Therapy and counseling for grief and loss in 10124.

Search Results For Grief and Trauma Counseling Near New York, New York, 10124.
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Maria Sue Butler, LMFT, Supervisor State Of Florida

LMFT Diplomate, Certified of Anger management

It is very common for individuals to seek psychotherapy in times of grief. The death of a loved one is perhaps the single most intensive emotional experience an individual must face.We understand that sometimes there is little hope and trust because the road to recovery has been exhausting full of short-lived success. ART is dedicated to find an individualized treatment that closely fits the unique circumstances of each client; we do not apply "one size fits all" type of therapeutic treatment.

Maureen Berube, LMFT

Licensed Marriage & Family Therapist

144 East 44th Street, Suite 401, New York, New York 10017

Grief is a reaction to loss that encompasses a range of feelings, thoughts, and behaviors. It is experienced differently by each person according to his or her culture, background, gender, beliefs, personality, and relationship to the deceased. I work with clients to express the full range of feelings that may be present including sadness, yearning, guilt, regret, anger, and a sense of meaninglessness. Clients become more comfortable with their loss over time; the amount of time varies by person.

Jeff Robinson, MSW

Licensed Clinical Social Worker

16 East 41st Street, New York, New York 10017

Grief and loss can come in many forms. While most people think of death and dying, loss can be a separation or divorce, loss of a job, retirement, moving, seeing a child off to college, losing weight. There are so many more that I could list. All of these have an impact on us and how we view ourselves and our world. They shake us, they make us feel a bit less steady. It requires a therapeutic relationship that is supportive, understanding and hopeful.

New York Behavioral Health, Ph.D.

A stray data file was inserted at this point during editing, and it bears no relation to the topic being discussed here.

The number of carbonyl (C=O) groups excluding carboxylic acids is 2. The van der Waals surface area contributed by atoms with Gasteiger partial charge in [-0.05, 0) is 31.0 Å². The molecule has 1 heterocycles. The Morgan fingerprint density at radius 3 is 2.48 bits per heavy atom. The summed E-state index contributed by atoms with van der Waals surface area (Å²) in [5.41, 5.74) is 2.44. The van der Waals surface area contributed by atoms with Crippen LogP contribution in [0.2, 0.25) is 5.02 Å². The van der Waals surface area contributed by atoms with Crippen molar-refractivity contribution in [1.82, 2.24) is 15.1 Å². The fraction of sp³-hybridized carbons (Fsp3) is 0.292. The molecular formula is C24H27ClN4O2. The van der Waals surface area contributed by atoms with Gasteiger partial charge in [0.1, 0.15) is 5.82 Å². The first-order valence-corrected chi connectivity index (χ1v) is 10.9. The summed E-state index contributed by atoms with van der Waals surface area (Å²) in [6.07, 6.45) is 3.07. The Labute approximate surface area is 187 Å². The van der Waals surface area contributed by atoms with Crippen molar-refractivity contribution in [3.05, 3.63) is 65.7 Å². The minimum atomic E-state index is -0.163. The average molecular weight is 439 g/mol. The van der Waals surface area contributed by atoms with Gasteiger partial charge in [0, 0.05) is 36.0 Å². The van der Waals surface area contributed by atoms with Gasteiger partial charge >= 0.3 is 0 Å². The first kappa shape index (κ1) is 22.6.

New York Behavioral Health

380 Lexington Avenue, 17th Floor, New York, New York 10168

Grief is a natural state after a loss. Mourning is natural and healthy. Acute grief does not need to be pathologized or treated. Those experiencing complicated grief may benefit from speaking to a warm, caring professional. In addition, a skilled therapist can listen, help you understand if therapy is appropriate or not, and explain what complicated grief is. If you are having sleep problems or symptoms of depression or PTSD related to the loss, therapy could be helpful. Our therapists are here to help and not interfere with the natural healing process. If support and guidance could be helpful to you, please call us with any questions.

Hal Brickman, LCSW, RCSW, CSW, MSW, CHT

New York State Licensed Clinical Social Worker

Great Neck, New York 10021

Grief and loss inevitably leads to anger & sadness. Not surprisingly, it also can lead to depression and feelings of guilt. The latter is called irrational guilt, as most of us lack magical powers to cure dying people. Even if they mean the world to us. I would encourage my clients to express feeling of guilt and anger often unconscious related to the loss. The anger is often at the person who died. Of course, this is irrational anger in most cases, as we all are going to die. The anger is over losing someone we love, value. I would use clinical interventions that usher in the grieving process. This fosters coming to terms with and an acceptance of the loss.